BMJ Best Practice is designed for use at the point of care and every decision about its content was made with this in mind.

Assessment topics support questions relating to specific signs, symptoms and abnormal test results enabling you to narrow down the extensive list of potential causes to a manageable shortlist of working diagnoses in just a few seconds.
View a free topic example; Chronic cough (Assessment of)
Condition topics give an overview of the theory as well as all clinical aspects including prevention, diagnosis, treatment and follow up giving you the most comprehensive information on a specific condition.
View a free topic example; New-onset atrial fibrillation
Diagnostic and treatment guidelines provide a critical counter to information overload, so you can clearly differentiate opinion from evidence and quantify the difference in outcome, including benefit and harms. Best Practice’s evidence-based guidelines have international coverage. They are grouped by geographical area, typical patient case histories, and a full reference list.
Overview topics link to relevant conditions to provide a general synopsis on a group of conditions, for example, acute coronary syndrome. It also acts as a navigation hub with
links to associated condition or assessment monographs.
View a free topic example; Overview of COPD
Cochrane Clinical Answers are now linked to Best Practice to give health professionals the confidence to make the best decisions in partnership with patients, even in areas of clinical uncertainty. Evidence is displayed in a user friendly question and answer format, mixing narrative, numbers and graphics along with key data including Population, Intervention, Comparison, Outcome and GRADE summaries.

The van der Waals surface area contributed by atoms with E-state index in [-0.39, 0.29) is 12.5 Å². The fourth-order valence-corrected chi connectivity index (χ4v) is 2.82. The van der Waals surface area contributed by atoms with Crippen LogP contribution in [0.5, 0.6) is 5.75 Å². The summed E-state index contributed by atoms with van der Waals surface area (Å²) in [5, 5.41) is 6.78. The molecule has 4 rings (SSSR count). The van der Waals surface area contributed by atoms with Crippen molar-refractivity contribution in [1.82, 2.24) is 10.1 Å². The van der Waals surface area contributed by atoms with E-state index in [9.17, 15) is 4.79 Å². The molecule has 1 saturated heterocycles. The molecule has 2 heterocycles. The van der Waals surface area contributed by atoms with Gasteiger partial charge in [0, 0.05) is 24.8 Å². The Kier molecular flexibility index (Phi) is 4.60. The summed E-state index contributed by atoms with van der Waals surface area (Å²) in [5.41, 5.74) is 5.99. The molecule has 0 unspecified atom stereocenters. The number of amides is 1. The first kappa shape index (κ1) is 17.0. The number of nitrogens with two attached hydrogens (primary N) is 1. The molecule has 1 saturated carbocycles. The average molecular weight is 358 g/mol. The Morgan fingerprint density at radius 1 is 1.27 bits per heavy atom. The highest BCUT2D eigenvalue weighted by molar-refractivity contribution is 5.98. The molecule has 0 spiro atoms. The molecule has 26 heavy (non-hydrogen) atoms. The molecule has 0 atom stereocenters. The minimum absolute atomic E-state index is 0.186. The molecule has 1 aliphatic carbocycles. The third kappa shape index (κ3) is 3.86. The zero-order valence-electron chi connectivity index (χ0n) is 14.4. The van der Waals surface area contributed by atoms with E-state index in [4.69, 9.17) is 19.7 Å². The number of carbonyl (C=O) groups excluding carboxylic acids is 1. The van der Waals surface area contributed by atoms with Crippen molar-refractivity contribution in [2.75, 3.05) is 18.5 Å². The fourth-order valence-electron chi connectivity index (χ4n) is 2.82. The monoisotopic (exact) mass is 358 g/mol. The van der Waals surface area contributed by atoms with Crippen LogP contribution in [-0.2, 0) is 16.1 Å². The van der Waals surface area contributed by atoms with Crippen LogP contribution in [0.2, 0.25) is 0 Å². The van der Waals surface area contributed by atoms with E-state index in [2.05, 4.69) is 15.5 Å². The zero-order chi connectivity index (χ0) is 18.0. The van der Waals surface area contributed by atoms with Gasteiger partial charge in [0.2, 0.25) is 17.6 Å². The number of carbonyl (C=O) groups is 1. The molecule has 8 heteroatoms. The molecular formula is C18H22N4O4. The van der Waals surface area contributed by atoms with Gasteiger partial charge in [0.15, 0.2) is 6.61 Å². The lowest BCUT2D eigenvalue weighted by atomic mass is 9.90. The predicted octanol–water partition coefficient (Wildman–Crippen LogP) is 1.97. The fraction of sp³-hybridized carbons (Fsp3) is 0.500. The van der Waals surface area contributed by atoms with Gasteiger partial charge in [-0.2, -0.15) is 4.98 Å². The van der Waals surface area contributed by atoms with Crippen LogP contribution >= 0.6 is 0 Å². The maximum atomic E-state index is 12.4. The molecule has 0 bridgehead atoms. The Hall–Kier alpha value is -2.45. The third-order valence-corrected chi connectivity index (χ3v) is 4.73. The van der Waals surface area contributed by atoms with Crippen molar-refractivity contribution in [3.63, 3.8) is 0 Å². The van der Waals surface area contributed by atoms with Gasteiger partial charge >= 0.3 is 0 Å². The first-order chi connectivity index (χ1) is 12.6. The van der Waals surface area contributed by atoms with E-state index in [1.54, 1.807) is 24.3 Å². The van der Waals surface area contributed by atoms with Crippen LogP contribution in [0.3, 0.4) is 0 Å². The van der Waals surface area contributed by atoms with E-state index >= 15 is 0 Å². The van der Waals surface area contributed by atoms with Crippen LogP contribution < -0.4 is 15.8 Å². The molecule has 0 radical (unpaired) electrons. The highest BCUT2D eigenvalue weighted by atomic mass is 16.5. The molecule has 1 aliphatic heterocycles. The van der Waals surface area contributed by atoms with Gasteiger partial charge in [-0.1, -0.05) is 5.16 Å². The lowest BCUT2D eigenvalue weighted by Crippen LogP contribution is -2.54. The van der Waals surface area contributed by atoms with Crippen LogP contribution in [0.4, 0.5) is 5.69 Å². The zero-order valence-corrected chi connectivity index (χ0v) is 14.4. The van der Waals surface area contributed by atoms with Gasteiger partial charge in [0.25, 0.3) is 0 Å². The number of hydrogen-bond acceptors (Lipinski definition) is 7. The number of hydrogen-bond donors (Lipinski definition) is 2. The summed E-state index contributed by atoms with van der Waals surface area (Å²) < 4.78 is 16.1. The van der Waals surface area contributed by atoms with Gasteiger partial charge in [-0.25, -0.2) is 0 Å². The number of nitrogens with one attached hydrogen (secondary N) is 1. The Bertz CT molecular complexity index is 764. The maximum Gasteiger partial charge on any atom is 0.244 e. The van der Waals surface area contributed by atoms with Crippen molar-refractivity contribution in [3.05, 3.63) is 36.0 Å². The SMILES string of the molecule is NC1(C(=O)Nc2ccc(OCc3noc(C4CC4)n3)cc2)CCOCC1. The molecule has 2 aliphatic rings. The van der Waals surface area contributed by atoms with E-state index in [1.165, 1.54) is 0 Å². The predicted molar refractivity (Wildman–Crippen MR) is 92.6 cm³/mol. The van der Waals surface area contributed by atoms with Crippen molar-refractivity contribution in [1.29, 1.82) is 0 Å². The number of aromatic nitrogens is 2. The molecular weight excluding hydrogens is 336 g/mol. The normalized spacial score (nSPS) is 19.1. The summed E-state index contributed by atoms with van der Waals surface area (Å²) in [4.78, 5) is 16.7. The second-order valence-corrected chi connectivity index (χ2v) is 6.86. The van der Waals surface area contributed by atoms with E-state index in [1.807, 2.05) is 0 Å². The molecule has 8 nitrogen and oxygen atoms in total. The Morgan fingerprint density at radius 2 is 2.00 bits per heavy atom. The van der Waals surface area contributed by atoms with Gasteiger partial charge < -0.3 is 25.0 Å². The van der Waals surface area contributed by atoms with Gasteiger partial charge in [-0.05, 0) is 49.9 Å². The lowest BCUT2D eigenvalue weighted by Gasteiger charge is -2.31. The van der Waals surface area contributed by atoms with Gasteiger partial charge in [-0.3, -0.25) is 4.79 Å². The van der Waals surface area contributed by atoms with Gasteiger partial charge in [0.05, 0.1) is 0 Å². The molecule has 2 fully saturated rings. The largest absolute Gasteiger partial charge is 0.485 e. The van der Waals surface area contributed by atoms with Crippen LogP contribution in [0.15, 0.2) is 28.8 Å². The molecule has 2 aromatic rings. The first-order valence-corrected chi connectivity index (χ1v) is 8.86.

More than 250 medical calculators have been added to BMJ Best Practice to better support doctors at the point of care. Medical calculators are among the most popular tools used by healthcare professionals in their daily practice, helping to identify and diagnose a range of conditions.
Procedural video’s – Introduced in 2017, procedural videos cover essential clinical techniques such as bag-valve-mask ventilation, lumbar puncture and performing an ECG. A list of equipment, contraindications, indications, complications and aftercare is included.
Important Updates have been introduced as a direct result of user and customer feedback. These unique visual alerts within topics give users reassurance that they have the very latest information, with key points summarised so that users can see exactly what has changed without having to wade through pages of guidelines.
Patient leaflets provide concise, user-friendly summaries to reassure patients and carers and help them make informed, shared decisions with healthcare professionals. Best Practice’s patient leaflets are accredited by the Information Standard and every leaflet is reviewed by the BMJ patient panel.
Integrated Drug formularies enable you to quickly access detailed information on dosing, availability, formulations, side effects and contraindications in:
British National Formulary (BNF)
Martindale
AHFS drug information (published by the American Society of Health-System Pharmacists)
Local Language searching – We understand that medical professionals can find it easier and quicker to search medical information in their own language. This is why BMJ BestPractice enables users to search in over 100 languages – more than any other clinical decision support tool.
Translation – Selected BMJ Best Practice topics are also available in Brazilian Portuguese, Mandarin Chinese, Spanish, Azeri, Vietnamese, Russian, Georgian and Ukranian.
The Evidence Based Medicine (EBM) Toolkit now available in Best Practice enables users to learn how to evaluate how much weight can be put on study results and how far results from trials can be generalised into routine clinical practice. The EBM Toolkit includes contributions from some of the leading thinkers in EBM and promotes shared decision making between clinicians and patients.